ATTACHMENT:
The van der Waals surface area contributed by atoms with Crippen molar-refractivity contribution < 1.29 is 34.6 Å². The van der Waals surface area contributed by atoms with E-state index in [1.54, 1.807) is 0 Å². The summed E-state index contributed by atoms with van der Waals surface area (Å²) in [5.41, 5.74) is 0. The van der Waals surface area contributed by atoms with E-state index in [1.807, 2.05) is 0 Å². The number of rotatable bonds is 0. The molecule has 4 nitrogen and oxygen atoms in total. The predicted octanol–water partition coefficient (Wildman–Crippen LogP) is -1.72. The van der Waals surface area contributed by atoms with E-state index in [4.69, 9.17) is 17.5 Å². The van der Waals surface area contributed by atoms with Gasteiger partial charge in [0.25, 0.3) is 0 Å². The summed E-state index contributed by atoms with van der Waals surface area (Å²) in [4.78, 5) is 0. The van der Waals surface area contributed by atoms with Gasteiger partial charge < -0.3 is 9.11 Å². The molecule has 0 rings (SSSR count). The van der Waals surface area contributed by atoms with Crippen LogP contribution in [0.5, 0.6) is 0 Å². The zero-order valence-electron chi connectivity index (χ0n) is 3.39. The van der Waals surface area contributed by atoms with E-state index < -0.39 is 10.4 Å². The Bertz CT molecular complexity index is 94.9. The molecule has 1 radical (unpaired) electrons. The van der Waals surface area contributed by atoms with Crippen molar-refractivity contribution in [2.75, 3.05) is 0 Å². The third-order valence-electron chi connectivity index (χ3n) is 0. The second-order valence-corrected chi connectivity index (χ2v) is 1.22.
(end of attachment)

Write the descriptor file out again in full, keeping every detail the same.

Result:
The van der Waals surface area contributed by atoms with Crippen molar-refractivity contribution < 1.29 is 34.6 Å². The van der Waals surface area contributed by atoms with E-state index in [1.54, 1.807) is 0 Å². The summed E-state index contributed by atoms with van der Waals surface area (Å²) in [5.41, 5.74) is 0. The van der Waals surface area contributed by atoms with E-state index in [1.807, 2.05) is 0 Å². The number of rotatable bonds is 0. The molecule has 4 nitrogen and oxygen atoms in total. The predicted octanol–water partition coefficient (Wildman–Crippen LogP) is -1.72. The van der Waals surface area contributed by atoms with E-state index in [4.69, 9.17) is 17.5 Å². The van der Waals surface area contributed by atoms with Gasteiger partial charge in [0.25, 0.3) is 0 Å². The summed E-state index contributed by atoms with van der Waals surface area (Å²) in [4.78, 5) is 0. The van der Waals surface area contributed by atoms with Gasteiger partial charge < -0.3 is 9.11 Å². The molecule has 0 rings (SSSR count). The van der Waals surface area contributed by atoms with Crippen LogP contribution in [0.5, 0.6) is 0 Å². The zero-order valence-electron chi connectivity index (χ0n) is 3.39. The van der Waals surface area contributed by atoms with E-state index < -0.39 is 10.4 Å². The Bertz CT molecular complexity index is 94.9. The molecule has 1 radical (unpaired) electrons. The van der Waals surface area contributed by atoms with Crippen molar-refractivity contribution in [2.75, 3.05) is 0 Å². The third-order valence-electron chi connectivity index (χ3n) is 0. The second-order valence-corrected chi connectivity index (χ2v) is 1.22.